2. We do not have 10% of our population (which would mean about 32 million) incarcerated. It's closer to 2%.

  3. If a class action suit or other manner of retribution is possible, count me in. I have email and voicemail from the man. He colluded with opposing counsel, I am certain. My case was damaged so severely it nearly lost me everything and I am still paying dearly.

  4. There's probably a lot of blame that can be cast around for Indiana Tech's abysmal bar passage rate this last February. The folks who decided that Indiana, a state with roughly 16,000 to 18,000 attorneys, needs a fifth law school need to question the motives that drove their support of this project. Others, who have been "strong supporters" of the law school, should likewise ask themselves why they believe this institution should be supported. Is it because it fills some real need in the state? Or is it, instead, nothing more than a resume builder for those who teach there part-time? And others who make excuses for the students' poor performance, especially those who offer nothing more than conspiracy theories to back up their claims--who are they helping? What evidence do they have to support their posturing? Ultimately, though, like most everything in life, whether one succeeds or fails is entirely within one's own hands. At least one student from Indiana Tech proved this when he/she took and passed the February bar. A second Indiana Tech student proved this when they took the bar in another state and passed. As for the remaining 9 who took the bar and didn't pass (apparently, one of the students successfully appealed his/her original score), it's now up to them (and nobody else) to ensure that they pass on their second attempt. These folks should feel no shame; many currently successful practicing attorneys failed the bar exam on their first try. These same attorneys picked themselves up, dusted themselves off, and got back to the rigorous study needed to ensure they would pass on their second go 'round. This is what the Indiana Tech students who didn't pass the first time need to do. Of course, none of this answers such questions as whether Indiana Tech should be accredited by the ABA, whether the school should keep its doors open, or, most importantly, whether it should have even opened its doors in the first place. Those who promoted the idea of a fifth law school in Indiana need to do a lot of soul-searching regarding their decisions. These same people should never be allowed, again, to have a say about the future of legal education in this state or anywhere else. Indiana already has four law schools. That's probably one more than it really needs. But it's more than enough.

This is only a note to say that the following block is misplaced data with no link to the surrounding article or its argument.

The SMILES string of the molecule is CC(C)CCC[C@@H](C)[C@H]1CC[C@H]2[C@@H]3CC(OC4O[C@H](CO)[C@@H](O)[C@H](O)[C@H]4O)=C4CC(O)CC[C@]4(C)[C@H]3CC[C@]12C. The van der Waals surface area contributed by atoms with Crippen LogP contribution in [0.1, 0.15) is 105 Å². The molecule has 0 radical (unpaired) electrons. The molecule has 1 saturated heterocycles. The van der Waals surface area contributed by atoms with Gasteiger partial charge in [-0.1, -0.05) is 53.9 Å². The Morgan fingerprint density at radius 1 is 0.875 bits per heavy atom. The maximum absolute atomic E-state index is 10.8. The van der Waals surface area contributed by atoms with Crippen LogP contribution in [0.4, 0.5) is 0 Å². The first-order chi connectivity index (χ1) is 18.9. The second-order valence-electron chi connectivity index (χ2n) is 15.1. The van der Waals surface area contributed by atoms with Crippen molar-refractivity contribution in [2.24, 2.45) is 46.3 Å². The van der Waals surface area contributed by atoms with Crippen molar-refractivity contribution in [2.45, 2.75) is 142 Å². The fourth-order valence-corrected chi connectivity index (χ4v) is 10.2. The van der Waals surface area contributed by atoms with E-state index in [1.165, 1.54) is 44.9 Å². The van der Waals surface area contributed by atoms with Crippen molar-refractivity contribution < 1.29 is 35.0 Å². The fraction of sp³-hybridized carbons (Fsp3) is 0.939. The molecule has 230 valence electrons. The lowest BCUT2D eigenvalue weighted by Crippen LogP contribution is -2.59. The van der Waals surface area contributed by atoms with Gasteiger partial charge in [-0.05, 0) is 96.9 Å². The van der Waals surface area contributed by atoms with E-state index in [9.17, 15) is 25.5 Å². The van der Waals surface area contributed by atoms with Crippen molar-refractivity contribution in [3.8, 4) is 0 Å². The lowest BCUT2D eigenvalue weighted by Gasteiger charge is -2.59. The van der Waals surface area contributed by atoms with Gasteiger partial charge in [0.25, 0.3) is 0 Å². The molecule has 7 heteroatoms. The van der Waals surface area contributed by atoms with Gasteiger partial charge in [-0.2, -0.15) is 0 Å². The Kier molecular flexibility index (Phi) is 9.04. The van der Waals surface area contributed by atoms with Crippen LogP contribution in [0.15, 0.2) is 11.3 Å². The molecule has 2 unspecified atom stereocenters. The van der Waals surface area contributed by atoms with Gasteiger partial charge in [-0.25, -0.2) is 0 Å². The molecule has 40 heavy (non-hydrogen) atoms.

5. This man Steve Hubbard goes on any online post or forum he can find and tries to push his company. He said court reporters would be obsolete a few years ago, yet here we are. How does he have time to search out every single post about court reporters and even spy in private court reporting forums if his company is so successful???? Dude, get a life. And back to what this post was about, I agree that some national firms cause a huge problem.